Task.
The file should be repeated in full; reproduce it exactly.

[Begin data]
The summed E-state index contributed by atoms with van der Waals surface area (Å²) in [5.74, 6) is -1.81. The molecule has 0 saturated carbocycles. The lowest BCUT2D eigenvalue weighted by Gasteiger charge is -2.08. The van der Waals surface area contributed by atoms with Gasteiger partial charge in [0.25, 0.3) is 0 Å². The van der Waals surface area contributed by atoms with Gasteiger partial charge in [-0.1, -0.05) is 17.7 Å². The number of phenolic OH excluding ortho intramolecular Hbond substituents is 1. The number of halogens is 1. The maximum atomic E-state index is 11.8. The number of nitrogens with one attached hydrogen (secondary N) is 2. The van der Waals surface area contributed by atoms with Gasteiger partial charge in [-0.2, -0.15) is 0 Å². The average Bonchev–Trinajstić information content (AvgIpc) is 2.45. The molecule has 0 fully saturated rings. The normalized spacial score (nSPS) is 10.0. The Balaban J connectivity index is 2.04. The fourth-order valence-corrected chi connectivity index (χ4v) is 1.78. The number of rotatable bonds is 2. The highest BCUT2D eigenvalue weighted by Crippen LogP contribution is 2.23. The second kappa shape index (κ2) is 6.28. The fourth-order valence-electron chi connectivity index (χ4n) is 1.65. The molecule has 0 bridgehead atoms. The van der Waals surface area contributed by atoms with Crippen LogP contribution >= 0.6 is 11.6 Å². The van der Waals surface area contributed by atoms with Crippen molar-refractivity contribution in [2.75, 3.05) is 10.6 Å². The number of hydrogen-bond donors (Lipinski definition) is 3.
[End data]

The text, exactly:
The summed E-state index contributed by atoms with van der Waals surface area (Å²) in [5.74, 6) is -1.81. The molecule has 0 saturated carbocycles. The lowest BCUT2D eigenvalue weighted by Gasteiger charge is -2.08. The van der Waals surface area contributed by atoms with Gasteiger partial charge in [0.25, 0.3) is 0 Å². The van der Waals surface area contributed by atoms with Gasteiger partial charge in [-0.1, -0.05) is 17.7 Å². The number of phenolic OH excluding ortho intramolecular Hbond substituents is 1. The number of halogens is 1. The maximum atomic E-state index is 11.8. The number of nitrogens with one attached hydrogen (secondary N) is 2. The van der Waals surface area contributed by atoms with Gasteiger partial charge in [-0.2, -0.15) is 0 Å². The average Bonchev–Trinajstić information content (AvgIpc) is 2.45. The molecule has 0 fully saturated rings. The normalized spacial score (nSPS) is 10.0. The Balaban J connectivity index is 2.04. The fourth-order valence-corrected chi connectivity index (χ4v) is 1.78. The number of rotatable bonds is 2. The highest BCUT2D eigenvalue weighted by Crippen LogP contribution is 2.23. The second kappa shape index (κ2) is 6.28. The fourth-order valence-electron chi connectivity index (χ4n) is 1.65. The molecule has 0 bridgehead atoms. The van der Waals surface area contributed by atoms with Crippen LogP contribution >= 0.6 is 11.6 Å². The van der Waals surface area contributed by atoms with Crippen molar-refractivity contribution in [2.75, 3.05) is 10.6 Å². The number of hydrogen-bond donors (Lipinski definition) is 3.